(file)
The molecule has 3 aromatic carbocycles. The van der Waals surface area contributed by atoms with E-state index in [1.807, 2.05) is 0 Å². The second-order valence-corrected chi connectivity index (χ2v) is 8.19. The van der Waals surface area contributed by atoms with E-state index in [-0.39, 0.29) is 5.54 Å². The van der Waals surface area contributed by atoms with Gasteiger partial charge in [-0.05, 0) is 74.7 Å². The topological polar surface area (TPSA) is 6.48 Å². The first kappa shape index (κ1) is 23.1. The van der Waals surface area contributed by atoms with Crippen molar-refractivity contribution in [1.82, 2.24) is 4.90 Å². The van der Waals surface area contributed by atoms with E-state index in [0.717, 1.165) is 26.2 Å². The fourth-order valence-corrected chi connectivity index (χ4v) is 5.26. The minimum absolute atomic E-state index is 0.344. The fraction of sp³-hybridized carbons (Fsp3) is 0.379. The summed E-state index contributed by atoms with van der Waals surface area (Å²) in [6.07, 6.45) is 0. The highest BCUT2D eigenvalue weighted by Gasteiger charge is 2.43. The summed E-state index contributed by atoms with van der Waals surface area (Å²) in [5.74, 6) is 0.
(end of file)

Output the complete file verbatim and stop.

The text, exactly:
The molecule has 3 aromatic carbocycles. The van der Waals surface area contributed by atoms with E-state index in [1.807, 2.05) is 0 Å². The second-order valence-corrected chi connectivity index (χ2v) is 8.19. The van der Waals surface area contributed by atoms with E-state index in [-0.39, 0.29) is 5.54 Å². The van der Waals surface area contributed by atoms with Gasteiger partial charge in [-0.05, 0) is 74.7 Å². The topological polar surface area (TPSA) is 6.48 Å². The first kappa shape index (κ1) is 23.1. The van der Waals surface area contributed by atoms with Crippen molar-refractivity contribution in [1.82, 2.24) is 4.90 Å². The van der Waals surface area contributed by atoms with E-state index in [0.717, 1.165) is 26.2 Å². The fourth-order valence-corrected chi connectivity index (χ4v) is 5.26. The minimum absolute atomic E-state index is 0.344. The fraction of sp³-hybridized carbons (Fsp3) is 0.379. The summed E-state index contributed by atoms with van der Waals surface area (Å²) in [6.07, 6.45) is 0. The highest BCUT2D eigenvalue weighted by Gasteiger charge is 2.43. The summed E-state index contributed by atoms with van der Waals surface area (Å²) in [5.74, 6) is 0.